2014 Reds

Reports: Reds sign C Brayan Pena, will move Ryan Hanigan

Several sources are now reporting that the Reds have reached agreement with free agent catcher Brayan Pena (31) on a two-year contract. Update: Now official. The exact provisions aren’t available yet, but Enrique Rojas (ESPN) estimates that the Reds will pay Pena $1.25 million in 2014.

Pena is a journeyman backup catcher, having spent parts of nine seasons with three different clubs: Atlanta Braves, Kansas City Royals and last season with the Detroit Tigers.

What have the Reds acquired in Pena and what does this mean for the roster and the Reds more broadly?

Pena’s Offense

Pena is a switch-hitter. Last season with the Tigers, Pena’s production in 243 plate appearances (.297/.315/.397) was well above his career line (258/.292/.359).  Far from having a “breakout” season at age 31 though, Pena’s bump in batting average in 2013 is entirely explained by enhanced luck on BABIP, which was .315 in 2013 compared to a career BABIP of .276. His contact rate was actually a little lower in 2013 than it had been in previous seasons.

If, as new manager Bryan Price suggested in his press conference, the Reds are going to emphasize grinding out at bats, Pena is a curious sign. His walk rate has been in free-fall the past three seasons. From 2008-2010, he walked in 6.7% of his plate appearances (major league average about 7.9%). But was walk rate has declined severely in 2011 (5.0%), 2012 (4.0%) and 2013 (2.5%).

Pena’s walk-rate in 2013 would have been last among Reds’ hitters. In comparison, Chris Heisey was the lowest for the Reds at 3.7%.

Pena’s Defense

Pena is below average in controlling the running game. Over the past two seasons, he threw out 29 of 94 attempted base stealers (31.5%). That number for MLB as a whole is 37.3%.

Brayan Pena rates slightly below average in most advanced defensive metrics. Huge caveat that defensive metrics are sketchy and worst at evaluating catchers.

What this Means for Ryan Hanigan

Pena’s signing obviously gives the Reds three major-league catchers, counting Ryan Hanigan and Devin Mesoraco. Reports are already circulating that the Reds will move Ryan Hanigan and listing possible suitors for him.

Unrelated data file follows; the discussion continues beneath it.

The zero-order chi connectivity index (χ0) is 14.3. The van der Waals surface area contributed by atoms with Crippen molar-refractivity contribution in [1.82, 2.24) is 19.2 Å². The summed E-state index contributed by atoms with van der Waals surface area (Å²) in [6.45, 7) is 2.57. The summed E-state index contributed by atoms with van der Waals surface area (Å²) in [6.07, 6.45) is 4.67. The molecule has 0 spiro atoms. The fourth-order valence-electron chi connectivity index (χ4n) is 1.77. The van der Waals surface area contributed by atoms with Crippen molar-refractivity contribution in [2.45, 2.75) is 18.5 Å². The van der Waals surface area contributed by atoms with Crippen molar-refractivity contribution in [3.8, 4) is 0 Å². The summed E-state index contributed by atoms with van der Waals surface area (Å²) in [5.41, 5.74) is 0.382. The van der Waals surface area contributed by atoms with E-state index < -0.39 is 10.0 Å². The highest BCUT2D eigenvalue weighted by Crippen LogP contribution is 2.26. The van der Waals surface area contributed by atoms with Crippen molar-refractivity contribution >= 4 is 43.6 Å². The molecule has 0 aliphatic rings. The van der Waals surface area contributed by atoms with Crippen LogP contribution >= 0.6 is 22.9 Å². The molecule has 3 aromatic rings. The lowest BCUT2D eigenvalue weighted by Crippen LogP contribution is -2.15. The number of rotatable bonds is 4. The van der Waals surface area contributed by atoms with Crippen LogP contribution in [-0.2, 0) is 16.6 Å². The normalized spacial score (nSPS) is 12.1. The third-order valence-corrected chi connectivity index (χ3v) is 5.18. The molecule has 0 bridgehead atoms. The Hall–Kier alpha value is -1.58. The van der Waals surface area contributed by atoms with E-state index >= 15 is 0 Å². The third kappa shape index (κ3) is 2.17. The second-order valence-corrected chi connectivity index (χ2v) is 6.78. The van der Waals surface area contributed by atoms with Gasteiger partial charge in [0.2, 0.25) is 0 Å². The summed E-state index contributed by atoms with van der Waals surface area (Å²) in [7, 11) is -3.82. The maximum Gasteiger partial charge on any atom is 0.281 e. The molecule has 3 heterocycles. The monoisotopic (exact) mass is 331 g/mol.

Update: A list of trade suitors could include the Yankees, Rays, Mets, Phillies, Blue Jays, White Sox and Rangers.

Hanigan is entering his final year of Reds team control and eligible for third-year arbitration.  Hanigan is coming off a fairly poor year at the plate (.198/.306/.261) that didn’t improve measurably after he returned from injury (.208/.330/.234 – second half). The Reds could try to find a trade partner for Hanigan or just non-tender him (decline arbitration).

Hanigan is vastly superior to Pena in terms of defense, controlling the running game and familiarity with the pitching staff.

Update 2: Matt Klaassen at FanGraphs has a lengthy article on the signing, with emphasis on analyzing Ryan Hanigan. He’s fairly optimistic that the Reds will be able to find a trade match.

What this means for the Reds

It’s hard to interpret this move as anything other than unambiguously turning the catching job over to Devin Mesoraco and disrupting the current culture of starting pitchers assigned to specific catchers.

In theory, it’s possible the Reds could have accomplished those goals with Hanigan as the #2 catcher, but maybe internal clubhouse dynamics might have prevented the successful transition. But sticking with Hanigan would have also avoided the Reds being committed to a two-year contract as they are now with Pena.

Chapman’s Catcher? 

Nation member WVRedlegs suggested the interesting possibility that Pena is being brought in as Aroldis Chapman’s personal catcher. The two players do share a Cuban background, both having defected. Having a catcher that speaks Chapman’s language (and Johnny Cueto’s) could be a plus. On the other hand, Hanigan and Mesoraco have caught Chapman for a few years now, so it’s not like there isn’t a familiarity there. Still, it’s a provocative theory.

Update: Pena caught Chapman in off-season workouts in Miami.

Bottom Line

The Reds may have saved $1 million in payroll for 2014 if Pena’s contract comes in around the number above. Estimates of Hanigan’s arbitration-determined salary are in the $2.3 million range.